Many disorders can complicate a diagnosis because of their variable presentation, especially when the geneticist has just a bunch of variants of uncertain significance at hand! The expressivity is the degree to which the pathological phenotype is expressed by an individual carrying the mutation. Different individual with the same mutation for the same genetic disease can show small or big differences in severity and variety of clinical signs (like Van der Woude syndrome and neurofibromatosis). That’s another factor continually observed in clinical diagnostics work, and sometimes it can be so significant that a disorder can be underdiagnosed.
We can also observe an increased severity or a decreased age of on-set of genetic disorders in subsequent generations. This phenomenon is called anticipation and it is observed, for example, in Huntington disease (more common with paternal transmission of the disease) or myotonic dystrophy caused by mutations in the DMPK gene (more common with maternal transmission of the disease).
… puzzling a mosaic out!
A somatic variant is a change of the DNA that occurs in any cell of the human organism except the germline cells. They can be significant if they occur in very early stages of post-zygotic development, involving a cell which is an ancestor of a significant fractions of the organism. For instance, McCune-Albright syndrome, which is a disease affecting skin, bony skeleton and the endocrine system, is caused by early embrionic potzygotic somatic activating mutatios in the GNAS gene. All patients affected by McCune-Albright syndrome are a mosaic of mutated and wild-type cell lines in the affected tissues, because it is thought that the presence of this type of GNA mutations in all cells of the organism are presumably lethal to the embryo. In fact, family transmission has never been observed.
In those cases, the correct detection of the somatic mutation depends on the level of mosaicism in the tissue from which the DNA sample is extracted and by the fine-tuning of the sensitivity of the sequencing technique.
Furthermore, somatic mutations are also involved in the pathogenesis of cancers, and understanding how germline and somatic variants contribute towards tumorigenesis is pivotal in oncology.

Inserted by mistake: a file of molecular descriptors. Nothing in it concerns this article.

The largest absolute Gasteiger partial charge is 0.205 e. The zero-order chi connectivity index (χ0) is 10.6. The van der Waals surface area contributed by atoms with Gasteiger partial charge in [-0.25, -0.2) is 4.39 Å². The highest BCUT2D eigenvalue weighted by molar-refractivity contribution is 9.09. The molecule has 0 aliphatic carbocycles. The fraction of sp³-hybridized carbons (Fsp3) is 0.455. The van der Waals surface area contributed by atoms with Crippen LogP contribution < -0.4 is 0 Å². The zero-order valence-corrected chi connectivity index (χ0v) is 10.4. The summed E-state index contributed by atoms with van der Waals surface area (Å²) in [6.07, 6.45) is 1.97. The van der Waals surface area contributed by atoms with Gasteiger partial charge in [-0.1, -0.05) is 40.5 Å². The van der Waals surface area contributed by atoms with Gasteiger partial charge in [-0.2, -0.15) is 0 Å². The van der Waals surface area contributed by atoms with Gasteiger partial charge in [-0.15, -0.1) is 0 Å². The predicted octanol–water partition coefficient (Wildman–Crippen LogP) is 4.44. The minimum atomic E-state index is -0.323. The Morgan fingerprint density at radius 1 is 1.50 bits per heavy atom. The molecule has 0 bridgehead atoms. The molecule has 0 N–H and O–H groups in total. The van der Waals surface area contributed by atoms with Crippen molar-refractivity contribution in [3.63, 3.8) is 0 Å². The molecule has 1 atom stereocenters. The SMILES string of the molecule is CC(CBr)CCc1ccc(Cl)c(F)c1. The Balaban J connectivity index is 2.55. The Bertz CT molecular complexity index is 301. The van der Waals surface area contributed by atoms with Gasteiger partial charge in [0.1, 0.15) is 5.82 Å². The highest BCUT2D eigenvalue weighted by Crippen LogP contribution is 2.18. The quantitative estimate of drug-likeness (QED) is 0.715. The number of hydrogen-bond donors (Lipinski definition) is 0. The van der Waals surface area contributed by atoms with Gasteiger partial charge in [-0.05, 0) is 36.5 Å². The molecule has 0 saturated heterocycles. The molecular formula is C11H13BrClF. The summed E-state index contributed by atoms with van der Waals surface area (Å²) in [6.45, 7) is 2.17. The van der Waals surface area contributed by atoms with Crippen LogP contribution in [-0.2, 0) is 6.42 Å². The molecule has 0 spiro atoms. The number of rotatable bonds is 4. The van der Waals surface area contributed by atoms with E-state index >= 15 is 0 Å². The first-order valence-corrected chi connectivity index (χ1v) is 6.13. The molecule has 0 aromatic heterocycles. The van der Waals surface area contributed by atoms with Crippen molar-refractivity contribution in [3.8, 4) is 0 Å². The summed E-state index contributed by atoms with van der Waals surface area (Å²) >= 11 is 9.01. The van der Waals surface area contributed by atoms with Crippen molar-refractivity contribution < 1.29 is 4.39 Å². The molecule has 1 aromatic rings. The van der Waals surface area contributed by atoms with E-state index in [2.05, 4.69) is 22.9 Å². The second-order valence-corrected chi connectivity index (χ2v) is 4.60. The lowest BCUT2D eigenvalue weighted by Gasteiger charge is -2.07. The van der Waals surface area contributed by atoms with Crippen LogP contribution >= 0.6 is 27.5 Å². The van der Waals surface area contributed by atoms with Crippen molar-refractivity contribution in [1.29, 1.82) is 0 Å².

Beyond DNA: from epigenetics to environment
Imprinting is an epigenetic phenomenon that results in gene expression according to a certain parental inheritance. Some disorders are expressed only when the related mutations are inherited from a particular parent. For example, Beckwith–Wiedemann syndrome is a growth disorder that is expressed only when the patient inherited the mutation from the mother. The maternal mutation is usually an abnormal methylation of two imprinting centers on chromosome 11p15, or a heterozygous mutation in the CDKN1C gene. But the loss of an active maternal allele can also be due to paternal uniparental disomy.
Finally, we cannot ignore that during all our run through the labyrinth of these complications, the environment factors work always behind the scenes, with the possibility to impact the biological pathways in which the gene product operates. The web weaved by polygenic and environmental factors, for example, cannot be ignored in the newest frontiers of most complicated current neurodevelopmental studies, like neuropsychiatric disorders (e.g.: ADHD and autism).
We can now understand that the mutation-genetic disease paradigm is not so simple as it appears. “We got the mutation, we got the diagnosis” can sound more as a bewitching but empty magic spell, if we do not pay attention to the context of these biological events which need to be defined as more precise as possible.
How do we deal with it?
At Breda Genetics we always keep an eye on all the afore-mentioned molecular and clinical aspect when we have to decide whether a variant of interest may be pathogenic or not. Therefore, even in our most difficult cases of diagnostic odissey, our routinary tasks include a review of the available and up-to-date literature, in order to define more accurately as possible the frame inside which we can correctly understand the genetics of rare diseases. We provide the most complete result and extensive comments in our reports, to support the physician and make test results fully clear to the patient.